Tuesday, 30 December 2014

Observing USA 259 (NROL-35)

On December 13th, 2014, the NRO launched NROL-35 out of Vandenberg AFB into a Molniya orbit. The payload, USA 259 (2014-081A) is most likely a SIGINT, and possibly piggybacks a SBIRS sensor, according to analysts.

USA 259 (NROL-35) imaged by me on 28 December 2014

Our tracking network quite quickly picked up the payload. Peter Wakelin first picked it up from Britain on December 13, followed by Scott Tilley in Canada and Cees Bassa in the Netherlands a few hours later. In the two weeks since, the payload has been observed to be manoeuvering in order to get into its intended orbit.

My own first observations of the payload were done in the evening of December 28 (see image above, taken with the F2.8/180mm Zeiss Sonnar) during short clearings. It had been a clear day, but clouds rolled in around nightfall. The satellite was located high over the Northern Atlantic near aphelion at this time at an altitude of 34500 km, and situated high in the sky in Cepheus as seen from Leiden.

orbital position at time of the photograph
view from the satellite

Monday, 22 December 2014

Analysis of the 2014-074B Soyuz r/b re-entry on 26 Nov 2014

In the early morning of 26 November 2014 between 03:35 and 03:40 UT, a very slow, long duration fireball was observed from the Netherlands, Germany and Hungary (see earlier post).

The fireball was quickly suspected to be caused by the fiery demise of a Soyuz third stage, used to launch ISS expedition crew 42, including ESA astronaut Samantha Cristoforetti, to the International Space Station on November 23.

Video still image from Erlangen, Germany (courtesy Stefan Schick)


In this blog post, which is a follow-up on an earlier post, I will present some results from my analysis of the re-entry images, including a trajectory map, speed reconstructions and an altitude profile. The purpose of the analysis was:

1) to document that this indeed was the re-entry of 2014-074B;
2) to reconstruct the approximate re-entry trajectory;
3) to reconstruct the approximate altitude profile during the re-entry.

Data used

Three datasets were available to me for this analysis:

1) imagery from three photographic all-sky meteor cameras in the Netherlands, situated at Oostkapelle, Bussloo and Ermelo (courtesy of Klaas Jobse, Jaap van 't Leven and Koen Miskotte);

2) data from two meteor video camera stations (HUBAJ and HUBEC) situated in Hungary (courtesy of Zsolt Perkó and Szilárd Csizmadia);

3) imagery from a wide angle fireball video camera situated at Erlangen, Germany (courtesy Stefan Schick).

Some example imagery is below:

Detail of one of the Bussloo Public Observatory (Netherlands) all-sky images, courtesy Jaap van 't Leven
Detail of the Cyclops Oostkapelle (Netherlands) all-sky image, courtesy Klaas Jobse
Detail of the Ermelo (Netherlands) all-sky image, courtesy Koen Miskotte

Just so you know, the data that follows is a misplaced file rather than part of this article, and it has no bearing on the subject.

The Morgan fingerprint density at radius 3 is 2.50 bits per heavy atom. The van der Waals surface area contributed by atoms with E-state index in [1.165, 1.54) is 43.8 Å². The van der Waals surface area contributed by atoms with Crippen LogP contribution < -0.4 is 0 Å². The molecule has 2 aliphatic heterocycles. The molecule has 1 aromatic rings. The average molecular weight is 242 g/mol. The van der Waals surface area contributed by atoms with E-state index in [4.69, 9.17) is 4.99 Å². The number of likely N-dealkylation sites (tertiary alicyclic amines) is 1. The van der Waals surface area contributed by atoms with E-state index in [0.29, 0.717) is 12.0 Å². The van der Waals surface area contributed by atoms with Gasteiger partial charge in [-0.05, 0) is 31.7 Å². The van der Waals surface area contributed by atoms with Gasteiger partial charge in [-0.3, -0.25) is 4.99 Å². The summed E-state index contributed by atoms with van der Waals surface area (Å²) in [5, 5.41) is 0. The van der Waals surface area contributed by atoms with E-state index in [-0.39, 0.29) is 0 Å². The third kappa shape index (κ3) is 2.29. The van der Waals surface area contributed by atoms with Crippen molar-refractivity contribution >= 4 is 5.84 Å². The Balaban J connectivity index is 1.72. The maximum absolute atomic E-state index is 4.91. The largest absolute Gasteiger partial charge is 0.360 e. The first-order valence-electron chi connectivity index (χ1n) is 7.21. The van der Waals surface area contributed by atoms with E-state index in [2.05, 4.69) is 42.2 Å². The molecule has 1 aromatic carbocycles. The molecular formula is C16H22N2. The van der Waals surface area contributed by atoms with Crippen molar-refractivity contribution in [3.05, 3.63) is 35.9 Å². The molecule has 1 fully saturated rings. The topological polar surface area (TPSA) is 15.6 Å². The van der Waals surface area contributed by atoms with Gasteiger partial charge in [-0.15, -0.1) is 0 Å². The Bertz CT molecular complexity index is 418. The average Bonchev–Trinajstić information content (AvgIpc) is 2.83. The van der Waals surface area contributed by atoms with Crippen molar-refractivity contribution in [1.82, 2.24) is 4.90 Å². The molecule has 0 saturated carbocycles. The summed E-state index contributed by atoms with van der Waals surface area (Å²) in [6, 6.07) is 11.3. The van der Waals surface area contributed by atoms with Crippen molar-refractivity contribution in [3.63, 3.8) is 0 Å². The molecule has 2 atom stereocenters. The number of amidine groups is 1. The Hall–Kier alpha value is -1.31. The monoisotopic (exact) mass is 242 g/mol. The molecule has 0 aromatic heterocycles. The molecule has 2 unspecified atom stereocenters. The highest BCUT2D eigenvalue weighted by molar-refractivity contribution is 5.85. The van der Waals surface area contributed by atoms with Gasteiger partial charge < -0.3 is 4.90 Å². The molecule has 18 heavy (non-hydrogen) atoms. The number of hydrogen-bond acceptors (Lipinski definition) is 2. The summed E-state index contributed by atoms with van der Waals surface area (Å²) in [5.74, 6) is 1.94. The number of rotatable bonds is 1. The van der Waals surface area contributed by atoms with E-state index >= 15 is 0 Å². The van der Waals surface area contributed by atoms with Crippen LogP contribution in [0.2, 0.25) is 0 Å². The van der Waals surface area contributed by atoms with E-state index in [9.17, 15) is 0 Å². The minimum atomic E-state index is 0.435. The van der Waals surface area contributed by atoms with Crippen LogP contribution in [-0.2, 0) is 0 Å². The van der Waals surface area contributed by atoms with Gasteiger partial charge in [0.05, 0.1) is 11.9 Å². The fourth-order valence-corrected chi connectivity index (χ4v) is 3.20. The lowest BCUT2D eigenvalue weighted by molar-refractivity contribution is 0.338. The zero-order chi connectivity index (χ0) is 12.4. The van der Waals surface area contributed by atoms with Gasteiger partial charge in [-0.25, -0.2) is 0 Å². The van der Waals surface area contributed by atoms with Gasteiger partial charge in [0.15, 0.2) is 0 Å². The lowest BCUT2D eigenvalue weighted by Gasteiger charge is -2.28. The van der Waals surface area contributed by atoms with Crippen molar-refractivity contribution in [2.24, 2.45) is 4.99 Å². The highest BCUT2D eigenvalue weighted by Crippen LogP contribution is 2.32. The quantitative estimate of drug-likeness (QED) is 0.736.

Stack of video frames from Erlangen (Germany), courtesy Stefan Schick
Stack of video frames from HUBEC station (Hungary), courtesy Szilárd Csizmadia and Szolt Perkó


The Hungarian data had already been astrometrically processed with METREC by Szilárd Csizmadia and came as a set of RA/Declination data with time stamps. The Dutch and German images were astrometrically processed by myself from the original imagery.

The German Erlangen imagery was measured with AstroRecord (the same astrometric package I use for my satellite imagery). An integrated stack of the video frames resulted in just enough reference stars to measure points on the western half of the image. As it concerns an extreme wide field image with low pixel resolution and limited reference stars, the astrometric accuracy will be low.

AstroRecord could not be used on the Dutch All-Sky images because of the extreme distortion inherent to imagery with fish-eye lenses. They were therefore measured by creating a Cartesian X-Y grid over the image, centered on the image center (the zenith). Some 25 reference stars per image were measured in this X, Y system, as well as points on the fireball trail. From the known azimuth and elevation of the reference stars, the azimuth and elevation of points on the fireball trail were reduced. While obtaining the azimuth with this method is a straight forward function of the X, Y angle on the images, obtaining the elevation is more ambiguous. Based on the known positions of the reference stars and their radius (in image pixels) with respect to the image center, a polynomial fit was made to the data yielding a scaling equation that was used to convert the radius with respect to the image center of the measured points on the fireball trail to sky elevation values.

Unlike meteoric fireballs, rocket stage re-entries are long-duration phenomena. The German and Hungarian data, being video data, had a good time control. The Dutch all-sky camera data, being long duration photographic exposures, had less good time control, even though the start- and end-times of the images are known. The trails for Oostkapelle and Ermelo had no meaningful start and end to the trails. Bussloo does provide some time control as the camera ended one image and started a new one halfway the event: the end point of the trail on the first image corresponds to the end time of that image, and similarly the start on the next image corresponds to the start time of that image. There was 7 seconds in between the two images. Time control is important for the speed reconstructions, but also for the astrometry (notably the determination of Right Ascension).